Researchers at Bielefeld University and the Technische Universität Braunschweig are the first to confirm the benefit of multiple paternities for a vertebrate under completely natural conditions. Together with their team, Dr. Barbara Caspers and Dr. Sebastian Steinfartz have shown that female fire salamanders mate with several males under natural conditions (so-called polyandry). This grants them fitness-relevant benefits by increasing their number of offspring. The results of their study are being published this Friday (29 November) in the Early View version of Molecular Ecology.
Since humans have sex for many reasons, not just reproduction, it can have other benefits in humans.
For a long time, it was assumed that females in the animal world are monogamous, that is, they mate with only one male. Males, in contrast, can increase their reproductive success by mating with several females. Nowadays, however, polyandry is assumed to be the rule in the animal world and monogamy to be more of an exception.Interesting.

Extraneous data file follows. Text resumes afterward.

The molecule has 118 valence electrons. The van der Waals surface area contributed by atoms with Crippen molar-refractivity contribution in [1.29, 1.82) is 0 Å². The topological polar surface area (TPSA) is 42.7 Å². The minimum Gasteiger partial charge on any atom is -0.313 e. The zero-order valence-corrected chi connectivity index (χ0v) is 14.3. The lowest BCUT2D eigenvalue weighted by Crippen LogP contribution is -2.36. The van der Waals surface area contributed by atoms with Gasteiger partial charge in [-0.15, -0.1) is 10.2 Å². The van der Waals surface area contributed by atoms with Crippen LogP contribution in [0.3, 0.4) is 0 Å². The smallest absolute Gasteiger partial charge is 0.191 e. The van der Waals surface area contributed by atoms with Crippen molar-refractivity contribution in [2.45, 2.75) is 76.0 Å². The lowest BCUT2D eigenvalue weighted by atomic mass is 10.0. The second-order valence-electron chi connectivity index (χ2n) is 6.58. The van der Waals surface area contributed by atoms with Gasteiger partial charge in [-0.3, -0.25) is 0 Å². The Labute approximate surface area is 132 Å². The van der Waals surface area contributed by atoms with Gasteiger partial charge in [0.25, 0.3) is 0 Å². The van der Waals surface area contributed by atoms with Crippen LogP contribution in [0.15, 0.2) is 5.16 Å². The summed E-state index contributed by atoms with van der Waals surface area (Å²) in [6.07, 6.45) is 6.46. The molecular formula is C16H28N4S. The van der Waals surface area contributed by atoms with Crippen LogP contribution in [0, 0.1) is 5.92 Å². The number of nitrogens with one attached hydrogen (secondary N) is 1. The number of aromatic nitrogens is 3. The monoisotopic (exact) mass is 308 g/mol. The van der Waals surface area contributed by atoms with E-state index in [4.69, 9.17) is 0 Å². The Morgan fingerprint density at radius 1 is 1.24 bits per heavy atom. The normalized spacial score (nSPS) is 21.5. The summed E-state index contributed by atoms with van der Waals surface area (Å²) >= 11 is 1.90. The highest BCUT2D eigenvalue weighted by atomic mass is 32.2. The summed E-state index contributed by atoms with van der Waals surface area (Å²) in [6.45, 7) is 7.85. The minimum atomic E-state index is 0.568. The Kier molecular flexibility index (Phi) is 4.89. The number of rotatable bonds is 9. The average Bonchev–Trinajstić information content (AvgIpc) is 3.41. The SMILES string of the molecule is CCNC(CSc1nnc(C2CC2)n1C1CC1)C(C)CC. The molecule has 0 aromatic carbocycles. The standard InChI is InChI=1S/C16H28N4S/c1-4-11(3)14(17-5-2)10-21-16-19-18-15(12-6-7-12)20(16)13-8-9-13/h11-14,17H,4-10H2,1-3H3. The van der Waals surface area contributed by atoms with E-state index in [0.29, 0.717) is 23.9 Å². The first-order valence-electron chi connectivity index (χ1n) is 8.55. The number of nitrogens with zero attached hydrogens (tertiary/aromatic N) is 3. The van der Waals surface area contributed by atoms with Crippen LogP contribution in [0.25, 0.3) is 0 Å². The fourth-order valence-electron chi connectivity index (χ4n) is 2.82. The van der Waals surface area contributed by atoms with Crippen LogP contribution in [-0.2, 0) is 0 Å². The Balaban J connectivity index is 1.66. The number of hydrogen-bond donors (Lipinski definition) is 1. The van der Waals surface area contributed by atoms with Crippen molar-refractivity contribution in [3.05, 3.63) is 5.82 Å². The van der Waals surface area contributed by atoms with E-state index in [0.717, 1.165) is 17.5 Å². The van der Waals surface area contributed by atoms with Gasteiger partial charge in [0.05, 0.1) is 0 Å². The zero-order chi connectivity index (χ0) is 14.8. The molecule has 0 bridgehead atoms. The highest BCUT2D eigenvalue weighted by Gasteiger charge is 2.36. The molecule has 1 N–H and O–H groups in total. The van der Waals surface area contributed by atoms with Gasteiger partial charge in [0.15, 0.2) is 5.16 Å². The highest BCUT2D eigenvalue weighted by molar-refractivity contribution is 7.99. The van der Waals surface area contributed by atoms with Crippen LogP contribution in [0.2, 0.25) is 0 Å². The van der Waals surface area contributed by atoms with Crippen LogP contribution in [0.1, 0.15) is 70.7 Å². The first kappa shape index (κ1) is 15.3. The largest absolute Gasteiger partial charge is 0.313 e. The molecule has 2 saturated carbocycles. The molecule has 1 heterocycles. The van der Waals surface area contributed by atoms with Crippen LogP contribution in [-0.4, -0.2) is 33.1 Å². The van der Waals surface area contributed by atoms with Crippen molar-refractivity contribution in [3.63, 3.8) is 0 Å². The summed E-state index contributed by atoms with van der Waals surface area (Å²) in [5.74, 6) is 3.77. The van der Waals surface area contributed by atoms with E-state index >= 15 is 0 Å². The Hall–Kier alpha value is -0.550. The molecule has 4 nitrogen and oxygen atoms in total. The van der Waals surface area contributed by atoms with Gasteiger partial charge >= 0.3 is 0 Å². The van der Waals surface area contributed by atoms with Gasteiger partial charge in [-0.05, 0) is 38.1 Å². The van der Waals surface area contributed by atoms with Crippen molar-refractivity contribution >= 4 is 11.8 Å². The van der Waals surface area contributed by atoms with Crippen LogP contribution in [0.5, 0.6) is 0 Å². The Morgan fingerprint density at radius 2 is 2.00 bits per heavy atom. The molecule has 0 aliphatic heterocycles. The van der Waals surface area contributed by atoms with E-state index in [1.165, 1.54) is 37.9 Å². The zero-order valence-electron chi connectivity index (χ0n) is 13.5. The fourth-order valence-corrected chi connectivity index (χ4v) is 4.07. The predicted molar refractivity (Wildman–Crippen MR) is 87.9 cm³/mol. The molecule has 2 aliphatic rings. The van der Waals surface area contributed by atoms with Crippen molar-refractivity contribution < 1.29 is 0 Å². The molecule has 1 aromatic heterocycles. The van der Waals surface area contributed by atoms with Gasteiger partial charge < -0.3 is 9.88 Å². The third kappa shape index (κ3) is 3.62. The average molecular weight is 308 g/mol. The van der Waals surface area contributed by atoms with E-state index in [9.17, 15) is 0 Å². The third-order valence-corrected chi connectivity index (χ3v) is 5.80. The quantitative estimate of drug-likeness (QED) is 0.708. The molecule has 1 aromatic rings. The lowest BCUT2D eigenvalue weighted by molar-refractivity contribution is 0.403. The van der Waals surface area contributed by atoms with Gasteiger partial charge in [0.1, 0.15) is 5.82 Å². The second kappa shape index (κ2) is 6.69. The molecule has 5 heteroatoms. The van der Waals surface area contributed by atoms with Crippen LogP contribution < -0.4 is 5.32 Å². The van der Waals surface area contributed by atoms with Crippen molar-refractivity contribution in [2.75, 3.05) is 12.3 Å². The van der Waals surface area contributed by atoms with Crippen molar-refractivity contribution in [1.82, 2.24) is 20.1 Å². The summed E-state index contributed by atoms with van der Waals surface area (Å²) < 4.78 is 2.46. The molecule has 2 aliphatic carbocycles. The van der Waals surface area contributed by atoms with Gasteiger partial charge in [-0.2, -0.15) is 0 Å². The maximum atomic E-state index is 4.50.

By subjecting these tissue samples to genetic paternity analyses, the researchers could precisely reconstruct how many males each female had mated with and whether or not the sperm of the different males had been mixed – female salamanders can store the sperm of different males for several months in internal receptive organs called spermathecae. The eggs of the female will only be fertilized with the stored sperm, if environmental conditions are optimal and after eggs have developed into full larvae these are deposited in streams and ponds.
Through paternity analyses, the researchers were able to show that some females had mated with as many as four different males. The mixing of the sperm from various males in the spermatheca of the female seems to have quite positive effects, leading to more eggs being fertilized and, as a result, more larvae were finally deposited. Accordingly, polyandry and sperm competition seems to be an important mechanism to increase reproductive success and therefore fitness of a female in this terrestrial vertebrate species.If you're interested in the details of the data, you can find more information in these places...
This blog supports the rights of all adults, including those in, or who want, polyandrous relationships, or polygynous relationships, or polyamorous relationships of any sort.